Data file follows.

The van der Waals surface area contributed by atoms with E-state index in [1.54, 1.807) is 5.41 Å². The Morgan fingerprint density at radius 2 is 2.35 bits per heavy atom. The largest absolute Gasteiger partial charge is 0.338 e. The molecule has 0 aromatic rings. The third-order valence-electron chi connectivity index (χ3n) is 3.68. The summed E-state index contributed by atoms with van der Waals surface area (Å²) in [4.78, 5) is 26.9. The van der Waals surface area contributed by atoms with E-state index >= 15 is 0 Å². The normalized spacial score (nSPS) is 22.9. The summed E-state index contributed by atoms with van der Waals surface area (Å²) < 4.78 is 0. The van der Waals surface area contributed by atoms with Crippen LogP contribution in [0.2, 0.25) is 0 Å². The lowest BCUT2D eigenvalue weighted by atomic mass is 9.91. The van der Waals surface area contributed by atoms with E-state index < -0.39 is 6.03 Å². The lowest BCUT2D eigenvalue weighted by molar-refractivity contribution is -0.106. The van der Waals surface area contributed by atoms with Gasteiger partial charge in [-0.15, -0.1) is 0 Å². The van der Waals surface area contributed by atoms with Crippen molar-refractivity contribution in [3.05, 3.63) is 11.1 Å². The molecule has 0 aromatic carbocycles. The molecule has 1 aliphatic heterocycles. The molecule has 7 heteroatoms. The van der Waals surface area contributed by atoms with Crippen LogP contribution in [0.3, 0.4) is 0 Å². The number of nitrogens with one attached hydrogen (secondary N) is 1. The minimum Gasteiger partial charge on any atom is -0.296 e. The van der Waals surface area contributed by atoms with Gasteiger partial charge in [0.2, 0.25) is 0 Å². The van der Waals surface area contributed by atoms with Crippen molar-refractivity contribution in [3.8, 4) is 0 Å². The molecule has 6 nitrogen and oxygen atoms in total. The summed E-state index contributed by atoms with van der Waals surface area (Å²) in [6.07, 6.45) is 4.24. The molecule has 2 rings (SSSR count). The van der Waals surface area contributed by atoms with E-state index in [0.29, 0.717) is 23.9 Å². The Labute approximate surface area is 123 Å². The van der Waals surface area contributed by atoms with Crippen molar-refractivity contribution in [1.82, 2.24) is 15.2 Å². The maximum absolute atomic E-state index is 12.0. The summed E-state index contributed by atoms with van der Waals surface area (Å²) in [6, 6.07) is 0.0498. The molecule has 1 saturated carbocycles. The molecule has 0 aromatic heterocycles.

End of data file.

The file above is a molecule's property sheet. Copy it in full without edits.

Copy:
The van der Waals surface area contributed by atoms with E-state index in [1.54, 1.807) is 5.41 Å². The Morgan fingerprint density at radius 2 is 2.35 bits per heavy atom. The largest absolute Gasteiger partial charge is 0.338 e. The molecule has 0 aromatic rings. The third-order valence-electron chi connectivity index (χ3n) is 3.68. The summed E-state index contributed by atoms with van der Waals surface area (Å²) in [4.78, 5) is 26.9. The van der Waals surface area contributed by atoms with E-state index >= 15 is 0 Å². The normalized spacial score (nSPS) is 22.9. The summed E-state index contributed by atoms with van der Waals surface area (Å²) < 4.78 is 0. The van der Waals surface area contributed by atoms with Crippen LogP contribution in [0.2, 0.25) is 0 Å². The lowest BCUT2D eigenvalue weighted by atomic mass is 9.91. The van der Waals surface area contributed by atoms with E-state index < -0.39 is 6.03 Å². The lowest BCUT2D eigenvalue weighted by molar-refractivity contribution is -0.106. The van der Waals surface area contributed by atoms with Gasteiger partial charge in [-0.15, -0.1) is 0 Å². The van der Waals surface area contributed by atoms with Crippen molar-refractivity contribution in [3.05, 3.63) is 11.1 Å². The molecule has 0 aromatic carbocycles. The molecule has 1 aliphatic heterocycles. The molecule has 7 heteroatoms. The van der Waals surface area contributed by atoms with Crippen LogP contribution in [0.3, 0.4) is 0 Å². The number of nitrogens with one attached hydrogen (secondary N) is 1. The minimum Gasteiger partial charge on any atom is -0.296 e. The van der Waals surface area contributed by atoms with Gasteiger partial charge in [0.2, 0.25) is 0 Å². The van der Waals surface area contributed by atoms with Crippen molar-refractivity contribution in [3.8, 4) is 0 Å². The molecule has 6 nitrogen and oxygen atoms in total. The summed E-state index contributed by atoms with van der Waals surface area (Å²) in [6.07, 6.45) is 4.24. The molecule has 2 rings (SSSR count). The van der Waals surface area contributed by atoms with E-state index in [0.29, 0.717) is 23.9 Å². The Labute approximate surface area is 123 Å². The van der Waals surface area contributed by atoms with Crippen molar-refractivity contribution in [1.82, 2.24) is 15.2 Å². The maximum absolute atomic E-state index is 12.0. The summed E-state index contributed by atoms with van der Waals surface area (Å²) in [6, 6.07) is 0.0498. The molecule has 1 saturated carbocycles. The molecule has 0 aromatic heterocycles.